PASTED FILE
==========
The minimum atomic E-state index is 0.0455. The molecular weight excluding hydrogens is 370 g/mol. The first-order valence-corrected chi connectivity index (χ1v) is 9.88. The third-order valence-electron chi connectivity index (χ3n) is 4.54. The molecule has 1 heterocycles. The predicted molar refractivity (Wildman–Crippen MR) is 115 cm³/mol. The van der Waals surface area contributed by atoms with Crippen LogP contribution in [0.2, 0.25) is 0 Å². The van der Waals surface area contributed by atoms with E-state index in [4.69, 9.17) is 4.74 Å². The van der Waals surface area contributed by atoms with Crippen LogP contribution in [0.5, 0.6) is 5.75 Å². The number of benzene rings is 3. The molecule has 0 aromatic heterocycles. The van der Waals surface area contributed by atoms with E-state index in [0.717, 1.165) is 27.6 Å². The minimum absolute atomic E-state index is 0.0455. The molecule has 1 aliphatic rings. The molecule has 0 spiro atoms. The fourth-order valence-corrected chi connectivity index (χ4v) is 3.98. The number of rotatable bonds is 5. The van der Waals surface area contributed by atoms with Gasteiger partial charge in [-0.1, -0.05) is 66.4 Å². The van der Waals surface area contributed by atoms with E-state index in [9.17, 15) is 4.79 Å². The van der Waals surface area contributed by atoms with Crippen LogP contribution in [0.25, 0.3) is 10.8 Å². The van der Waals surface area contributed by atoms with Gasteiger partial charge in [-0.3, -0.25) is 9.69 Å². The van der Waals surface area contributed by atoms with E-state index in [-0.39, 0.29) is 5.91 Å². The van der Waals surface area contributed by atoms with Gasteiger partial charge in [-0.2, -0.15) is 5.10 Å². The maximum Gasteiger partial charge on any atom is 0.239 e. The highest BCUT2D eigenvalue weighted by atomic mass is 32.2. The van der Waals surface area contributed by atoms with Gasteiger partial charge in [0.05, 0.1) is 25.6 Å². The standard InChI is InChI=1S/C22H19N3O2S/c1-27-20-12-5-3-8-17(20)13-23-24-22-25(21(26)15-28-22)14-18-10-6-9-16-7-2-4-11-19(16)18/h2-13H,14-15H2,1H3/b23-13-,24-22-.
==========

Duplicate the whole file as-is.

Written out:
The minimum atomic E-state index is 0.0455. The molecular weight excluding hydrogens is 370 g/mol. The first-order valence-corrected chi connectivity index (χ1v) is 9.88. The third-order valence-electron chi connectivity index (χ3n) is 4.54. The molecule has 1 heterocycles. The predicted molar refractivity (Wildman–Crippen MR) is 115 cm³/mol. The van der Waals surface area contributed by atoms with Crippen LogP contribution in [0.2, 0.25) is 0 Å². The van der Waals surface area contributed by atoms with E-state index in [4.69, 9.17) is 4.74 Å². The van der Waals surface area contributed by atoms with Crippen LogP contribution in [0.5, 0.6) is 5.75 Å². The number of benzene rings is 3. The molecule has 0 aromatic heterocycles. The van der Waals surface area contributed by atoms with E-state index in [0.717, 1.165) is 27.6 Å². The minimum absolute atomic E-state index is 0.0455. The molecule has 1 aliphatic rings. The molecule has 0 spiro atoms. The fourth-order valence-corrected chi connectivity index (χ4v) is 3.98. The number of rotatable bonds is 5. The van der Waals surface area contributed by atoms with Gasteiger partial charge in [-0.1, -0.05) is 66.4 Å². The van der Waals surface area contributed by atoms with E-state index in [9.17, 15) is 4.79 Å². The van der Waals surface area contributed by atoms with Crippen LogP contribution in [0.25, 0.3) is 10.8 Å². The van der Waals surface area contributed by atoms with Gasteiger partial charge in [-0.3, -0.25) is 9.69 Å². The van der Waals surface area contributed by atoms with E-state index in [-0.39, 0.29) is 5.91 Å². The van der Waals surface area contributed by atoms with Gasteiger partial charge in [-0.2, -0.15) is 5.10 Å². The maximum Gasteiger partial charge on any atom is 0.239 e. The highest BCUT2D eigenvalue weighted by atomic mass is 32.2. The van der Waals surface area contributed by atoms with Gasteiger partial charge in [0.05, 0.1) is 25.6 Å². The standard InChI is InChI=1S/C22H19N3O2S/c1-27-20-12-5-3-8-17(20)13-23-24-22-25(21(26)15-28-22)14-18-10-6-9-16-7-2-4-11-19(16)18/h2-13H,14-15H2,1H3/b23-13-,24-22-.